Mental Health Benefits of Owning a Pet
Pets are important to Brits: one-in-four of us owns a dog, while nearly one-in-five people have a cat. Quite simply, owning a pet is a pleasure, but mounting research also suggests that it’s good for our mental health. Indeed, one survey found that 74% of people enjoyed improved mental health benefits from owning a pet. Here’s how this is possible.
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It can be hard to motivate yourself to exercise if you’re feeling down, but you’ll have no choice if you own a dog. Your pooch will demand daily walks, and while this makes him or her happy, it can make you feel good, too.
Getting some exercise and fresh air can boost feel-good hormones and reduce symptoms of anxiety and depression. Exercise also encourages you to sleep better at night, which can help support your mental wellbeing.
Loneliness is a major concern in today’s society, with studies showing that people who are socially isolated experience a higher risk of feeling depressed. Owning a pet provides vital companionship to counteract loneliness, and those who have difficulty forming friendships often find it much easier to connect with a pet.
One study found that pet owners living alone aged 60+ were four times less likely to succumb to depression than those who didn’t own a pet. Older people who own a pet also visit their GP 30% less compared to non-pet owners.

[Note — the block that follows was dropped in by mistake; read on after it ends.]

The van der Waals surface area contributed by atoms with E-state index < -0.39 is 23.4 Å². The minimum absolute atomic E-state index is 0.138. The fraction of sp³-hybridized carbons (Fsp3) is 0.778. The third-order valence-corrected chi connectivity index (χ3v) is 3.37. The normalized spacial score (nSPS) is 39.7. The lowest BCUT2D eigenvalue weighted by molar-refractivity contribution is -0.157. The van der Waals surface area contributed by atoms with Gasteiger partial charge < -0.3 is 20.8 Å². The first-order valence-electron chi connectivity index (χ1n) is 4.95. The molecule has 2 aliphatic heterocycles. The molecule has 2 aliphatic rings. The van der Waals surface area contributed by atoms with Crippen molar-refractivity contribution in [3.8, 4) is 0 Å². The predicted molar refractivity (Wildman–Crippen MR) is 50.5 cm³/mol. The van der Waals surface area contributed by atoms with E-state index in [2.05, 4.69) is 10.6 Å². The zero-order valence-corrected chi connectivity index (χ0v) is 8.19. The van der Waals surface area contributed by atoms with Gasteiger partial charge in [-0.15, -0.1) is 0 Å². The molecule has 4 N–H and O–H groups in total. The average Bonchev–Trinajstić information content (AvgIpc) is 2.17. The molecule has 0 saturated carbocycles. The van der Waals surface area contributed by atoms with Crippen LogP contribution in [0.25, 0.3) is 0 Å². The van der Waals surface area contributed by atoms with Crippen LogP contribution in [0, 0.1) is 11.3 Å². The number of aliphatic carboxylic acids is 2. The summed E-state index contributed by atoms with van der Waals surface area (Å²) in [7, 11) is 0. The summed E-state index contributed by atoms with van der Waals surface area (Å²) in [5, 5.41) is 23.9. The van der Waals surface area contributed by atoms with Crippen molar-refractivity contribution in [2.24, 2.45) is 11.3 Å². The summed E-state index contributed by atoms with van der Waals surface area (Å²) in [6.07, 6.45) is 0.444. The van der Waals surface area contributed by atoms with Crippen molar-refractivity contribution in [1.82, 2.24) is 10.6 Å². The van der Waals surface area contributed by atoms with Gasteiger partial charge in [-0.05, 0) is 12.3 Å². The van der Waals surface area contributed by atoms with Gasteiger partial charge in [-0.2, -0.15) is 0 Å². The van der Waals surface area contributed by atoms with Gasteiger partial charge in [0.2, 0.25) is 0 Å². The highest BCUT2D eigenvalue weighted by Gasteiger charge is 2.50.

Plus, pets are a great facilitator of social interaction. When you’re out walking your dog, waiting at the vets or attending a pet-related event, it’s an easy way to strike up a conversation and interact with fellow pet owners.
Lower stress levels
Researchers have concluded that if you own a pet, your reaction to stressful events tends to be lower compared to those who don’t own a pet. In fact, the blood pressure of study participants was measured during a stressful situation, and the results confirmed that those who owned a pet experienced lower blood pressure readings.
It’s easy to see why pets make us feel less stressed. Playing with them, or hugging and stroking them, invokes a sense of relaxation and calm. Studies have shown that when you stroke a pet, the brain is flooded with the happy hormones, serotonin and dopamine.
It seems you don’t even have to own a pet to benefit from the stress-relief effects. One study found that simply watching fish at an aquarium had the ability to lower pulse rate and reduce muscular tension in participants.
Whether you’re feeling worried, anxious or low, having a pet that demands your attention helps to put any negative feelings to one side. Looking after a pet also gives a person a sense of purpose, responsibility, security and routine. You might struggle to drag yourself out of bed if you’re feeling low, but when you own a pet you need to get up and feed it and take care of it.
Interacting or bonding with your pet is thought to release a chemical in the brain called oxytocin. This so-called love chemical puts you on a high, helping to keep a low mood and anxiety at bay.
Pets accept a person for who they are without judging them, which can boost a person’s confidence and self-worth. In fact, this can become apparent from an early age, where studies have revealed that children who own a pet whilst growing up report higher levels of self-esteem and social skills. Children with ADHD and autism also report improvements in their concentration and behaviour when exposed to pets.